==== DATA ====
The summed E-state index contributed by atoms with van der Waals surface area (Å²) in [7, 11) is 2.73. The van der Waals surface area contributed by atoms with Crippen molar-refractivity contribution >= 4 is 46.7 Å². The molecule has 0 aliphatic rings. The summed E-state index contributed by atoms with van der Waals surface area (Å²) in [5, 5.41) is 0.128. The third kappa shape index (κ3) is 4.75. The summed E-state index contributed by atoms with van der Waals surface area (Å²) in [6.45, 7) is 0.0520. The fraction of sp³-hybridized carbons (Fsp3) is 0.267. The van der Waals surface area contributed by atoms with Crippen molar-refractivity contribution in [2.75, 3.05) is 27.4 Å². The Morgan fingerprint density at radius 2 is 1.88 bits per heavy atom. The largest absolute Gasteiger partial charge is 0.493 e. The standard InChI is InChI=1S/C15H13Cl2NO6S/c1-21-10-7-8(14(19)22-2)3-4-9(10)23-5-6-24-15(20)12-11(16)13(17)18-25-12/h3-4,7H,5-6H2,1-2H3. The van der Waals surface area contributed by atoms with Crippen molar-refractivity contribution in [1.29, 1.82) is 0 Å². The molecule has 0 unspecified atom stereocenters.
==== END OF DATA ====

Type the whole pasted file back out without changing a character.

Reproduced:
The summed E-state index contributed by atoms with van der Waals surface area (Å²) in [7, 11) is 2.73. The van der Waals surface area contributed by atoms with Crippen molar-refractivity contribution >= 4 is 46.7 Å². The molecule has 0 aliphatic rings. The summed E-state index contributed by atoms with van der Waals surface area (Å²) in [5, 5.41) is 0.128. The third kappa shape index (κ3) is 4.75. The summed E-state index contributed by atoms with van der Waals surface area (Å²) in [6.45, 7) is 0.0520. The fraction of sp³-hybridized carbons (Fsp3) is 0.267. The van der Waals surface area contributed by atoms with Crippen molar-refractivity contribution in [2.75, 3.05) is 27.4 Å². The Morgan fingerprint density at radius 2 is 1.88 bits per heavy atom. The largest absolute Gasteiger partial charge is 0.493 e. The standard InChI is InChI=1S/C15H13Cl2NO6S/c1-21-10-7-8(14(19)22-2)3-4-9(10)23-5-6-24-15(20)12-11(16)13(17)18-25-12/h3-4,7H,5-6H2,1-2H3. The van der Waals surface area contributed by atoms with Crippen molar-refractivity contribution in [1.29, 1.82) is 0 Å². The molecule has 0 unspecified atom stereocenters.